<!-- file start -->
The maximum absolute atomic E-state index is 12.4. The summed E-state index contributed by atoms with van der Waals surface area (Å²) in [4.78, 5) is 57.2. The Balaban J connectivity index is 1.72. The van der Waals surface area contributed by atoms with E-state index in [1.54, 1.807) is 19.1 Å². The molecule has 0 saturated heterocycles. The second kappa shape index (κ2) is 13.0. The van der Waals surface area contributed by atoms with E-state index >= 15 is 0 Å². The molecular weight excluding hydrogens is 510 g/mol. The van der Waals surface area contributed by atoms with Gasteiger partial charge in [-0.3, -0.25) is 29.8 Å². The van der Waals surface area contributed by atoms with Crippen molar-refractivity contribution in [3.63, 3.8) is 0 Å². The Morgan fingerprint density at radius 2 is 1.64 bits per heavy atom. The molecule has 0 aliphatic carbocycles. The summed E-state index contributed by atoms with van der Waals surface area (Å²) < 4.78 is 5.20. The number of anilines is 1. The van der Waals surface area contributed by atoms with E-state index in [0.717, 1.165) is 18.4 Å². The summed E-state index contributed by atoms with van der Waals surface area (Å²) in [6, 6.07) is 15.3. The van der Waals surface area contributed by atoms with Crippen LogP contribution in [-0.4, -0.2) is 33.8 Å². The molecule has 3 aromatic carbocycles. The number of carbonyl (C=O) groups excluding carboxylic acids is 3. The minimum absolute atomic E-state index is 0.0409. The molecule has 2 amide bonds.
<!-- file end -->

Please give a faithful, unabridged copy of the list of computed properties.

The maximum absolute atomic E-state index is 12.4. The summed E-state index contributed by atoms with van der Waals surface area (Å²) in [4.78, 5) is 57.2. The Balaban J connectivity index is 1.72. The van der Waals surface area contributed by atoms with E-state index in [1.54, 1.807) is 19.1 Å². The molecule has 0 saturated heterocycles. The second kappa shape index (κ2) is 13.0. The van der Waals surface area contributed by atoms with E-state index >= 15 is 0 Å². The molecular weight excluding hydrogens is 510 g/mol. The van der Waals surface area contributed by atoms with Gasteiger partial charge in [-0.3, -0.25) is 29.8 Å². The van der Waals surface area contributed by atoms with Crippen molar-refractivity contribution in [3.63, 3.8) is 0 Å². The Morgan fingerprint density at radius 2 is 1.64 bits per heavy atom. The molecule has 0 aliphatic carbocycles. The summed E-state index contributed by atoms with van der Waals surface area (Å²) < 4.78 is 5.20. The number of anilines is 1. The van der Waals surface area contributed by atoms with E-state index in [0.717, 1.165) is 18.4 Å². The summed E-state index contributed by atoms with van der Waals surface area (Å²) in [6, 6.07) is 15.3. The van der Waals surface area contributed by atoms with Crippen LogP contribution in [-0.4, -0.2) is 33.8 Å². The molecule has 3 aromatic carbocycles. The number of carbonyl (C=O) groups excluding carboxylic acids is 3. The minimum absolute atomic E-state index is 0.0409. The molecule has 2 amide bonds.